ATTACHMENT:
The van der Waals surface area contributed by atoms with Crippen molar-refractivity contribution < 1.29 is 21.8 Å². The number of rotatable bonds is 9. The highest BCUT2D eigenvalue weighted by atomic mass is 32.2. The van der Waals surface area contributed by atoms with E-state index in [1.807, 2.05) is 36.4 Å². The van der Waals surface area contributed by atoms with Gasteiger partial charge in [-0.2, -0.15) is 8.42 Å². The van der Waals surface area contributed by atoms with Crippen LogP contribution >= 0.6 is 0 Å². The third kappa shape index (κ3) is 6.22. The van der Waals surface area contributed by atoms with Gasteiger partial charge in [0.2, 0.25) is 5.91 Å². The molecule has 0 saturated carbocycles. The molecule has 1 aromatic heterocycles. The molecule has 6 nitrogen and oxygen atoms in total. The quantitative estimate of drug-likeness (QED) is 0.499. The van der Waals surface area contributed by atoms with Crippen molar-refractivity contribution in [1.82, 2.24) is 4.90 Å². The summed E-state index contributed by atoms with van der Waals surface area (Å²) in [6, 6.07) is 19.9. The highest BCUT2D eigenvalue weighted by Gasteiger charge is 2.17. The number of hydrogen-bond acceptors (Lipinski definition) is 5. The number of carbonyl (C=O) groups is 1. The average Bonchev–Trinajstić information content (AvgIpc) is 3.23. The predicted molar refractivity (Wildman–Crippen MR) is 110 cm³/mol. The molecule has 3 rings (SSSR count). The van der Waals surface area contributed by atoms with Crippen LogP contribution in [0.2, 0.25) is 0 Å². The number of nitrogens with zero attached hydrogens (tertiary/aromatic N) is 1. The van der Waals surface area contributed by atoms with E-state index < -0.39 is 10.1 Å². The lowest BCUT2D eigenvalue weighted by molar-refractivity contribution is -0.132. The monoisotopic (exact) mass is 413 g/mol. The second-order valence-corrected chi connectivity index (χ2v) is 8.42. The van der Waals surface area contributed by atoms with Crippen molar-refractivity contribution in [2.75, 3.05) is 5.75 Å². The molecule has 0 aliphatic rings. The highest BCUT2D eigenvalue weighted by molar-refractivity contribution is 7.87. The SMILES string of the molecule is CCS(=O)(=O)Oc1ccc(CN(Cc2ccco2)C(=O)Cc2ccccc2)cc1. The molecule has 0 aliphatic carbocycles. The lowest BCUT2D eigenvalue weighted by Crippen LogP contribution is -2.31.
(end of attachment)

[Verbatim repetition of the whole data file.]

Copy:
The van der Waals surface area contributed by atoms with Crippen molar-refractivity contribution < 1.29 is 21.8 Å². The number of rotatable bonds is 9. The highest BCUT2D eigenvalue weighted by atomic mass is 32.2. The van der Waals surface area contributed by atoms with E-state index in [1.807, 2.05) is 36.4 Å². The van der Waals surface area contributed by atoms with Gasteiger partial charge in [-0.2, -0.15) is 8.42 Å². The van der Waals surface area contributed by atoms with Crippen LogP contribution >= 0.6 is 0 Å². The third kappa shape index (κ3) is 6.22. The van der Waals surface area contributed by atoms with Gasteiger partial charge in [0.2, 0.25) is 5.91 Å². The molecule has 0 saturated carbocycles. The molecule has 1 aromatic heterocycles. The molecule has 6 nitrogen and oxygen atoms in total. The quantitative estimate of drug-likeness (QED) is 0.499. The van der Waals surface area contributed by atoms with Crippen molar-refractivity contribution in [1.82, 2.24) is 4.90 Å². The summed E-state index contributed by atoms with van der Waals surface area (Å²) in [6, 6.07) is 19.9. The highest BCUT2D eigenvalue weighted by Gasteiger charge is 2.17. The number of hydrogen-bond acceptors (Lipinski definition) is 5. The number of carbonyl (C=O) groups is 1. The average Bonchev–Trinajstić information content (AvgIpc) is 3.23. The predicted molar refractivity (Wildman–Crippen MR) is 110 cm³/mol. The molecule has 3 rings (SSSR count). The van der Waals surface area contributed by atoms with Crippen LogP contribution in [0.2, 0.25) is 0 Å². The number of nitrogens with zero attached hydrogens (tertiary/aromatic N) is 1. The van der Waals surface area contributed by atoms with E-state index < -0.39 is 10.1 Å². The lowest BCUT2D eigenvalue weighted by molar-refractivity contribution is -0.132. The monoisotopic (exact) mass is 413 g/mol. The second-order valence-corrected chi connectivity index (χ2v) is 8.42. The van der Waals surface area contributed by atoms with Crippen molar-refractivity contribution in [2.75, 3.05) is 5.75 Å². The molecule has 0 aliphatic rings. The highest BCUT2D eigenvalue weighted by molar-refractivity contribution is 7.87. The SMILES string of the molecule is CCS(=O)(=O)Oc1ccc(CN(Cc2ccco2)C(=O)Cc2ccccc2)cc1. The molecule has 0 aliphatic carbocycles. The lowest BCUT2D eigenvalue weighted by Crippen LogP contribution is -2.31.